Ignatius Adversus Valentinianos?

Chronologische Und Theologiegeschichtliche Studien Zu Den Briefen Des Ignatius Von Antiochien


Author: Thomas Lechner

Publisher: BRILL

ISBN: 9789004115057

Category: Religion

Page: 370

View: 9037

This volume discusses the authenticity of the seven letters, handed down under the name of Ignatius of Antioch, and explores the wider theological context at the time of their composition. The author first examines the chronological foundations of current scholarly consensus, which on the whole favours an early second-century date for the composition of these letters, during the reign of the emperor Trajan (98-117). On the basis of his findings the author next addresses the question raised by the title of the volume: do some of the polemic passages in these letters specifically attack Valentinian gnosis? After a detailed discussion of chapters 16-20 of the Letter to the Ephesians it is shown that the Ignatian Star Hymn (Eph. 19) should be seen as a parody of Valentinian myth. The volume concludes with a study of the "Regula fidei" (Eph. 18,2).

The Rand at War, 1899-1902

The Witwatersrand and the Anglo-Boer War


Author: Diana Rose Cammack

Publisher: Univ of California Press

ISBN: 9780520068520

Category: History

Page: 222

View: 5592

Diana Cammack provides a rich and readable account of events in the city of Johannesburg that led to the Anglo-Boer War, and she enhances our understanding of both the effects of British imperialism at the turn of the century and the development of the unique racial order of contemporary South Africa. Incorporating social, political, and military history, this work covers events on the Rand during the final year before the war including the flight of well over a hundred thousand black and white refugees in a few weeks of panic; refugee life at the coast; and work, politics, and life on the Rand and in the city between October 1899 and May 1902. Drawing on varied sources, the author provides new information for the specialist, including material on the infamous "Uitlander grievances," the motives and machinations of the Rand agitators, their role in Rand reconstruction, and their relationship with the British high commissioner, Sir Alfred Milner. The wealth of detail enhances the readability of the book which recounts this interesting period of South African history.

Rub Out My History


Author: Con Krüger

Publisher: Strategic Book Publishing

ISBN: 1625168942

Category: Biography & Autobiography

Page: 448

View: 9534

On the Insistence of Kevin, Con Kruger wrote this fascinating biography introducing the Krugers in South Africa and the Cunynghames in England. The Progenitor Jacob Kruger arrived in Table Bay, South Africa, during 1713. Kevin's family background is an admixture of French, Belgian, German and Royal English genes (well camouflaged to protect his pony breeding business in Sussex, England). The story is cast against the larger canvass of the war between the global British Empire and the two tiny independent Zar and OFS Boer Republics during the last 20 years of Queen Victoria's reign - a war described as barbaric. This shameful period in British history has remained largely unknown covered by a thick-veiled diplomatic silence. Lest the Empire's brutal cruelty to animals and other atrocities be forgotten, Kevin feels compelled to recall the details. Kevin goes further. These wrongs must be redressed. He is resolute that those in command of the Empire Army face charges of war crimes. Warning: This book contains material that may upset sensitive readers. Con Kruger, born January 1930, is an eighth generation offspring of progenitor Jacob Kruger, who married a manumitted slave daughter, Jannetjie Kemp. She started the Kruger clan by bearing Jacob eight children during the early 1700's. Con obtained a master's degree in psychopathology and a doctorate in industrial psychology from Stellenbosch University. He practiced as a consulting psychologist from 1952 to 1992. He has authored two historical dramas and four anthologies of Afrikaans poetry. He now lives at the southernmost tip of the African continent at Cape Agulhas. Publisher's website: http: //sbprabooks.com/ConKruger"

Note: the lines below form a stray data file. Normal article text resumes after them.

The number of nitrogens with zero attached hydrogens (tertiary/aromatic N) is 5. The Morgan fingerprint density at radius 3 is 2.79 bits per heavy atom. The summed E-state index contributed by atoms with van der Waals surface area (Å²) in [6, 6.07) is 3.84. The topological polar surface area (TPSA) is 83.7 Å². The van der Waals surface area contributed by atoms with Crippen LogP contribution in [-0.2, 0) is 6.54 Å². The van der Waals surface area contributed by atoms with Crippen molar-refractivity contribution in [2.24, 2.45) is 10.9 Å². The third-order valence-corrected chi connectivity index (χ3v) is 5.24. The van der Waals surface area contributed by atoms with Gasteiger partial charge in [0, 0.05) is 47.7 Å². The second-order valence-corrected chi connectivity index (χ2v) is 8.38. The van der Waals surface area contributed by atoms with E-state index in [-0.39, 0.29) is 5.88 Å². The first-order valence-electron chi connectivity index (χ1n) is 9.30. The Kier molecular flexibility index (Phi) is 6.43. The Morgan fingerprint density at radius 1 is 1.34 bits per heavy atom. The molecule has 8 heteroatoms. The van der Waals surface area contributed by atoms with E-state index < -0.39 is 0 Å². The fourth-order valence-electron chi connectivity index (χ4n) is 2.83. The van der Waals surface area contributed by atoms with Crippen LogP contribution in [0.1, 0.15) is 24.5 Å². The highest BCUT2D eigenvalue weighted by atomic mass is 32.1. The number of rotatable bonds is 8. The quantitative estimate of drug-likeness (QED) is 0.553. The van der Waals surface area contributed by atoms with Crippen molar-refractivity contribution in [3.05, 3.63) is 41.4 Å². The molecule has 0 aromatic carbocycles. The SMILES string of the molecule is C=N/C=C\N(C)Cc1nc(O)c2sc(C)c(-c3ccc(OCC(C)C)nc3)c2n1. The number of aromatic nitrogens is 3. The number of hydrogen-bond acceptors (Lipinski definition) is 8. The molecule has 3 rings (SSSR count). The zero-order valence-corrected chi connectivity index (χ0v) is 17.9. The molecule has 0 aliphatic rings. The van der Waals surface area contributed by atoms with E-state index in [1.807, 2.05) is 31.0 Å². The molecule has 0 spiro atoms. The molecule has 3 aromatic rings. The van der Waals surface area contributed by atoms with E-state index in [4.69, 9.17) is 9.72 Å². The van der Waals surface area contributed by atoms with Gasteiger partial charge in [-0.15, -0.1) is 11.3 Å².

The Cambridge History of South Africa: Volume 2, 1885–1994


Author: Robert Ross,Anne Kelk Mager,Bill Nasson

Publisher: Cambridge University Press

ISBN: 1316025675

Category: History

Page: N.A

View: 4157

This book surveys South African history from the discovery of gold in the Witwatersrand in the late nineteenth century to the first democratic elections in 1994. Written by many of the leading historians of the country, it pulls together four decades of scholarship to present a detailed overview of South Africa during the twentieth century. It covers political, economic, social and intellectual developments and their interconnections in a clear and objective manner. This book, the second of two volumes, represents an important reassessment of all the major historical events, developments and records of South Africa and will be an important new tool for students and professors of African history worldwide, as well as the basis for further development and research.

Lawrence Richardson

Selected Correspondence (1902-1903).


Author: Lawrence Richardson

Publisher: N.A


Category: Society of Friends

Page: 219

View: 8174

South African War Books

An Illustrated Bibliography of English Language Publications Relating to the Boer War of 1899-1902